Six years ago JP Morgan, the big bank, suffered a trading loss of between $2 billion and $3 billion. Investors were worried that this would nibble into their fortunes. Those who had money deposited – rather than millions amassed – worried more. But during this Wall Street melee, two factors were overlooked. The first was a law, enacted 21⁄2 years earlier, that had been shaped to head off the kind of hanky-panky that leads to multi-billion dollar gambles with depositors’ money; the second factor was the long, slow grinding of congressional gears.
In 2010, Congress had passed the Dodd-Frank bill, named for Sen. Christopher Dodd and Rep. Barney Frank, who wanted something done about the government’s toothless regulation of huge banks. This law carried a provision called the Volker Rule, named for former Fed Chairman Paul Volker. It forbid commercial banks – which accept deposits from customers – from making speculative (“proprietary”) trades, or, gambling with depositors’ money. The gambling was left to investment banks, such as Goldman Sachs, which are in business to gamble, mostly with their own money or clients’ funds.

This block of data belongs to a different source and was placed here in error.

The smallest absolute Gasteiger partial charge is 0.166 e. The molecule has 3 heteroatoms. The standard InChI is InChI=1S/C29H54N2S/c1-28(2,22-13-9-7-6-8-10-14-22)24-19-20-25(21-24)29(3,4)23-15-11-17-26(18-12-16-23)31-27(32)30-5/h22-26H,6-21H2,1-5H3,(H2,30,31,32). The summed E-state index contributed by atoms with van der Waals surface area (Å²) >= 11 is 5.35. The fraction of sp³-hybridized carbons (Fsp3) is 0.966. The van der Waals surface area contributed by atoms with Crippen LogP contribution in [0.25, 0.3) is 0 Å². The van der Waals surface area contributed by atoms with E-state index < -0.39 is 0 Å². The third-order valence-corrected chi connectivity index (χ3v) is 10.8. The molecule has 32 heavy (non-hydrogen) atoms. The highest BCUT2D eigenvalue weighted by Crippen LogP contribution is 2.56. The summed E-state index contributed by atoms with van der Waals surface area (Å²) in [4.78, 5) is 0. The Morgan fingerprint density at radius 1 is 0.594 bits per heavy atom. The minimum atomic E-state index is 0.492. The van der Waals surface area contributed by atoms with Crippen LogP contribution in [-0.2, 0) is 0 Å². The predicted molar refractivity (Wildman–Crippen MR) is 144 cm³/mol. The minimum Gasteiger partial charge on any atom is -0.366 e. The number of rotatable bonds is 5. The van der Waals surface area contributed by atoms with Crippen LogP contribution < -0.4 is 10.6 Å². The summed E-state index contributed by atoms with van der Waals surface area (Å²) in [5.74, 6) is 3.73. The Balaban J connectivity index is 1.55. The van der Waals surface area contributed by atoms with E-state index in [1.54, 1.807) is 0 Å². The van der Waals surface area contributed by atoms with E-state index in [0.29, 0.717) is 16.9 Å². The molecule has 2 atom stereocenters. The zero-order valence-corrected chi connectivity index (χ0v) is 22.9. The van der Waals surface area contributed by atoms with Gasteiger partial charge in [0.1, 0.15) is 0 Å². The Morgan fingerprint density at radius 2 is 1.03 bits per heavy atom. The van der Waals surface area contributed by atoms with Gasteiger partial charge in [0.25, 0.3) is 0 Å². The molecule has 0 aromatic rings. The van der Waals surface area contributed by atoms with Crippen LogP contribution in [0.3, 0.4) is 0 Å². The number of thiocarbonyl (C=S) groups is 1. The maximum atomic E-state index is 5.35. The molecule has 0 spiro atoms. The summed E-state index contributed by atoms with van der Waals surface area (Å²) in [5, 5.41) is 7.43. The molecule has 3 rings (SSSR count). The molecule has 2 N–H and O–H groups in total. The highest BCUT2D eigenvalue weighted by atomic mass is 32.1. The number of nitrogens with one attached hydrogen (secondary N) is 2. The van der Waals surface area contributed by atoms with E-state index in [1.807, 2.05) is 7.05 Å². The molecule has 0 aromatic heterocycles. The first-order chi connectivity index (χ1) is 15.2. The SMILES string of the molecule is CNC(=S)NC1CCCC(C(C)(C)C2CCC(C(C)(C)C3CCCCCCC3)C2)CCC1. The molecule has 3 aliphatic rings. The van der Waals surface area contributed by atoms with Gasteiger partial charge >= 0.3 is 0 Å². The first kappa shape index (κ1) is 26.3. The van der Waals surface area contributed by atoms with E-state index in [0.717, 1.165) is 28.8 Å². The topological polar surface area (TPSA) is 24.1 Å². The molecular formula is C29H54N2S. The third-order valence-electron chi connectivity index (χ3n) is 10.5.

The question with the commercial bank JP Morgan was whether it was gambling in the markets, or whether it was simply investing to “hedge” against risks in other parts of its (then) $150 billion portfolio. This argument would not be resolved soon. In fact, the entire issue had been speculative.
That’s because the Dodd-Frank law, which has since been gutted by a Republican congress, was mostly an outline from which regulators wrote the fine print; not much of that writing was done, including most of the Volker Rule. Put another way, there was no law to argue because, two years after it passed, the outline still was not converted to statute. Today’s wealth-friendly congress ensures that it won’t become law any time soon, if ever.
It was silly to say certain banks are too big to fail. We’ve known all along that they’re too big to regulate.
‒ JOHN MARSHALL